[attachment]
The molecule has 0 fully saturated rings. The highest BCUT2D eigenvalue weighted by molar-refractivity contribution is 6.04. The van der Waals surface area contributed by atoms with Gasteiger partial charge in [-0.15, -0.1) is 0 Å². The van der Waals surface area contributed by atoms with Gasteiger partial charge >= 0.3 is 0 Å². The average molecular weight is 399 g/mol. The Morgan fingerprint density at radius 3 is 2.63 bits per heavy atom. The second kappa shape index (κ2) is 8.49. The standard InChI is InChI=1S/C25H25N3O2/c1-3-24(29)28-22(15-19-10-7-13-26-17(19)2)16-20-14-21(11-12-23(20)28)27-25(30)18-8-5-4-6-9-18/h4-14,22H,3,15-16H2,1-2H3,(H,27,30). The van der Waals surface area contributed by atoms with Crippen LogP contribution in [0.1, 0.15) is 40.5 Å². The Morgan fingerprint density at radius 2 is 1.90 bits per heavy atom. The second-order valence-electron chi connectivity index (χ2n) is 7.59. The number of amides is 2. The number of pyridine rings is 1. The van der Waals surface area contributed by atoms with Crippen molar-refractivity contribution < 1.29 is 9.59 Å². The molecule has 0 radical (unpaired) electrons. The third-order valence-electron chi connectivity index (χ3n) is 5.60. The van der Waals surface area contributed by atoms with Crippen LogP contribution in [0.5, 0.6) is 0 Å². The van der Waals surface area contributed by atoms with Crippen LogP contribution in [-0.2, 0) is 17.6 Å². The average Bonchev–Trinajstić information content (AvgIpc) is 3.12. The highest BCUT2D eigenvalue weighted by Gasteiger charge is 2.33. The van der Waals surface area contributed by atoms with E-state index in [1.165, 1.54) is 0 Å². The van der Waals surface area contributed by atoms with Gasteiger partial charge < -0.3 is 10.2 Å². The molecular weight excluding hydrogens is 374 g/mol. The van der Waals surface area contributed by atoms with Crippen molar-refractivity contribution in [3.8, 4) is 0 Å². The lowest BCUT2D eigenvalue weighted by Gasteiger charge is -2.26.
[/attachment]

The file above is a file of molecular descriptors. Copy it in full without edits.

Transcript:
The molecule has 0 fully saturated rings. The highest BCUT2D eigenvalue weighted by molar-refractivity contribution is 6.04. The van der Waals surface area contributed by atoms with Gasteiger partial charge in [-0.15, -0.1) is 0 Å². The van der Waals surface area contributed by atoms with Gasteiger partial charge >= 0.3 is 0 Å². The average molecular weight is 399 g/mol. The Morgan fingerprint density at radius 3 is 2.63 bits per heavy atom. The second kappa shape index (κ2) is 8.49. The standard InChI is InChI=1S/C25H25N3O2/c1-3-24(29)28-22(15-19-10-7-13-26-17(19)2)16-20-14-21(11-12-23(20)28)27-25(30)18-8-5-4-6-9-18/h4-14,22H,3,15-16H2,1-2H3,(H,27,30). The van der Waals surface area contributed by atoms with Crippen LogP contribution in [0.1, 0.15) is 40.5 Å². The Morgan fingerprint density at radius 2 is 1.90 bits per heavy atom. The second-order valence-electron chi connectivity index (χ2n) is 7.59. The number of amides is 2. The number of pyridine rings is 1. The van der Waals surface area contributed by atoms with Crippen molar-refractivity contribution < 1.29 is 9.59 Å². The molecule has 0 radical (unpaired) electrons. The third-order valence-electron chi connectivity index (χ3n) is 5.60. The van der Waals surface area contributed by atoms with Crippen LogP contribution in [0.5, 0.6) is 0 Å². The van der Waals surface area contributed by atoms with Crippen LogP contribution in [-0.2, 0) is 17.6 Å². The average Bonchev–Trinajstić information content (AvgIpc) is 3.12. The highest BCUT2D eigenvalue weighted by Gasteiger charge is 2.33. The van der Waals surface area contributed by atoms with E-state index in [1.165, 1.54) is 0 Å². The van der Waals surface area contributed by atoms with Gasteiger partial charge < -0.3 is 10.2 Å². The molecular weight excluding hydrogens is 374 g/mol. The van der Waals surface area contributed by atoms with Crippen molar-refractivity contribution in [3.8, 4) is 0 Å². The lowest BCUT2D eigenvalue weighted by Gasteiger charge is -2.26.